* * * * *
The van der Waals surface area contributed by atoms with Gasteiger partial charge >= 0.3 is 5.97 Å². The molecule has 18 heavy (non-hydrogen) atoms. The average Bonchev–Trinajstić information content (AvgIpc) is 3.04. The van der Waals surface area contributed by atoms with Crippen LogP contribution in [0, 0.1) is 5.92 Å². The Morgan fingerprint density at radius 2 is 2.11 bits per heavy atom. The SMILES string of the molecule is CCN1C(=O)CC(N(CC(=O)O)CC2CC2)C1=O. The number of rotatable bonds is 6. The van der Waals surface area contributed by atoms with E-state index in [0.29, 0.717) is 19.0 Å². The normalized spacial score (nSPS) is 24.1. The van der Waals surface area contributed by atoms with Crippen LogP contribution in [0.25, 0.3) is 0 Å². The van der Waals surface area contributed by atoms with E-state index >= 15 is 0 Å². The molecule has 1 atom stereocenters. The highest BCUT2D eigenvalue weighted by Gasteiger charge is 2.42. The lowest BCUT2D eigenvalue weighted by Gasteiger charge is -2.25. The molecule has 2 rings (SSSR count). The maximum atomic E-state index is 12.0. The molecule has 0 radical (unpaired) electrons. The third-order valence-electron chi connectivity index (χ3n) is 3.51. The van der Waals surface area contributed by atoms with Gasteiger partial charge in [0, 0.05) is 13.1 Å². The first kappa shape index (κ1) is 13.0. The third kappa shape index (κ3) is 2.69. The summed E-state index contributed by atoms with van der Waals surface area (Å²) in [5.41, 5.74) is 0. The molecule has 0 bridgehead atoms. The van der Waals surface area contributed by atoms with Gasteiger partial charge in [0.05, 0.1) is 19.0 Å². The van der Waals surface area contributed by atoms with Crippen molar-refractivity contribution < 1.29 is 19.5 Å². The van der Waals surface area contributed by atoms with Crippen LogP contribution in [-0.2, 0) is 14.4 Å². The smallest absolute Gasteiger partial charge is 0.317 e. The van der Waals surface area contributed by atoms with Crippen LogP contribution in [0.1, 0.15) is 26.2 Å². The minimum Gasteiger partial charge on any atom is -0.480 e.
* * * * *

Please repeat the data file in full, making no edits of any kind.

The van der Waals surface area contributed by atoms with Gasteiger partial charge >= 0.3 is 5.97 Å². The molecule has 18 heavy (non-hydrogen) atoms. The average Bonchev–Trinajstić information content (AvgIpc) is 3.04. The van der Waals surface area contributed by atoms with Crippen LogP contribution in [0, 0.1) is 5.92 Å². The Morgan fingerprint density at radius 2 is 2.11 bits per heavy atom. The SMILES string of the molecule is CCN1C(=O)CC(N(CC(=O)O)CC2CC2)C1=O. The number of rotatable bonds is 6. The van der Waals surface area contributed by atoms with E-state index in [0.29, 0.717) is 19.0 Å². The normalized spacial score (nSPS) is 24.1. The van der Waals surface area contributed by atoms with Crippen LogP contribution in [0.25, 0.3) is 0 Å². The van der Waals surface area contributed by atoms with E-state index >= 15 is 0 Å². The molecule has 1 atom stereocenters. The highest BCUT2D eigenvalue weighted by Gasteiger charge is 2.42. The lowest BCUT2D eigenvalue weighted by Gasteiger charge is -2.25. The molecule has 2 rings (SSSR count). The maximum atomic E-state index is 12.0. The molecule has 0 radical (unpaired) electrons. The third-order valence-electron chi connectivity index (χ3n) is 3.51. The van der Waals surface area contributed by atoms with Gasteiger partial charge in [0, 0.05) is 13.1 Å². The first kappa shape index (κ1) is 13.0. The third kappa shape index (κ3) is 2.69. The summed E-state index contributed by atoms with van der Waals surface area (Å²) in [5.41, 5.74) is 0. The molecule has 0 bridgehead atoms. The van der Waals surface area contributed by atoms with Gasteiger partial charge in [0.05, 0.1) is 19.0 Å². The van der Waals surface area contributed by atoms with Crippen molar-refractivity contribution < 1.29 is 19.5 Å². The van der Waals surface area contributed by atoms with Crippen LogP contribution in [-0.2, 0) is 14.4 Å². The smallest absolute Gasteiger partial charge is 0.317 e. The van der Waals surface area contributed by atoms with Crippen LogP contribution in [0.1, 0.15) is 26.2 Å². The minimum Gasteiger partial charge on any atom is -0.480 e.